News / USA

Republican Presidential Race Muddled Six Weeks Before First Vote

Republican presidential candidate former House Speaker Newt Gingrich speaks during the Thanksgiving Family Forum sponsored by The Family Leader as former CEO of Godfather's Pizza Herman Cain looks on,  in Des Moines, Iowa, November 19, 2011.
Republican presidential candidate former House Speaker Newt Gingrich speaks during the Thanksgiving Family Forum sponsored by The Family Leader as former CEO of Godfather's Pizza Herman Cain looks on, in Des Moines, Iowa, November 19, 2011.

Republican voters in the Midwestern state of Iowa hold their party caucus in six weeks, the first actual voting test for the Republican Party’s presidential contenders. Even as the caucus draws near, the race for the presidential nomination appears as muddled as ever.

Republican contenders

The Republican presidential contenders will increasingly focus on two important early contests in the presidential race - the Iowa caucuses on January 3 and the New Hampshire primary on January 10.

In the latest national poll by the USA Today newspaper and the Gallup Organization, former U.S. House Speaker Newt Gingrich has surged into first place with 22 percent of Republican voters backing him. Former Massachusetts governor Mitt Romney is right behind with 21 percent, followed by Georgia businessman Herman Cain with 16 percent and Texas Congressman Ron Paul at nine percent. The rest of the field trails in single digits.

“The Republican race has been the most chaotic that I have ever seen and the most unpredictable," said Stuart Rothenberg, the editor and publisher of the Rothenberg Political Report, a non-partisan political newsletter. "The race in one respect is pretty clear: a quarter of the Republican Party wants Mitt Romney and the other three-quarters want to have nothing to do with him.”

Herman Cain

Herman Cain had been seen as a top rival to Romney until recently when he was forced to respond to allegations of sexual harassment dating back to the late 1990’s.

Cain also had some awkward moments on foreign policy including a brief memory lapse when asked to comment on President Barack Obama’s policy on Libya.

Cain has slipped a bit in the polls but remains defiant on the campaign trail.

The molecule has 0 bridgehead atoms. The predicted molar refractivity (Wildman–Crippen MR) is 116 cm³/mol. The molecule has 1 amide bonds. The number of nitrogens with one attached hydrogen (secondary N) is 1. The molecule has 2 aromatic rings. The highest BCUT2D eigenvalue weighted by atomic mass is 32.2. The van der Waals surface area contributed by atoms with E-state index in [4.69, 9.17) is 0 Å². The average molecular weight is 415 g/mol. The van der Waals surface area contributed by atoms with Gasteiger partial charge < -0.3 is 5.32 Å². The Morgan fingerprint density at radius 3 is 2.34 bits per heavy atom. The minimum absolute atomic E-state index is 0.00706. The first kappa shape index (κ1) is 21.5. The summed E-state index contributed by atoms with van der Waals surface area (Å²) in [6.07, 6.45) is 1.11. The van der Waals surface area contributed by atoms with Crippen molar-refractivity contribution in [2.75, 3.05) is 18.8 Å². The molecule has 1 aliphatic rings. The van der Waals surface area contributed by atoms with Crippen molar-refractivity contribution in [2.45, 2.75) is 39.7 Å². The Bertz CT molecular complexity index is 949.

“You know what makes the liberals mad and you know what makes some of my competitors mad? All of the junk that they have thrown at me the last two weeks and I’m still smiling and I’m still inspired!” he said.

ABC News political analyst Matthew Dowd says Cain has been hurt in recent weeks, which in part explains the rise of Newt Gingrich in the polls.

“I think his star has faded and so now I think it is a two-person race, fascinating, between Newt Gingrich and Mitt Romney after all that has gone on over the summer,” said Dowd.


A recent survey of Iowa Republicans shows Gingrich, Romney, Cain and Paul all bunched near the top of the rankings, where a victory could give one of the Republican candidates a huge boost.

But a Bloomberg News survey found that 60 percent of Republicans who plan to vote in the Iowa caucuses could still change their minds, suggesting a fluid and uncertain race.

Analyst Rothenberg says the Republican race remains unpredictable because so many conservative Republicans still seem reluctant to support Mitt Romney.

“They don’t see him as instinctively conservative," said Rothenberg. "They think he will say whatever you want him to say or whatever he thinks that you want him to say, and that makes them nervous. If and when he gets into the White House, then they can’t be sure he’s going to pursue an agenda that they will really like.”

The Iowa caucuses begin a process of Republicans choosing a party nominee to face off against President Obama in November of 2012.

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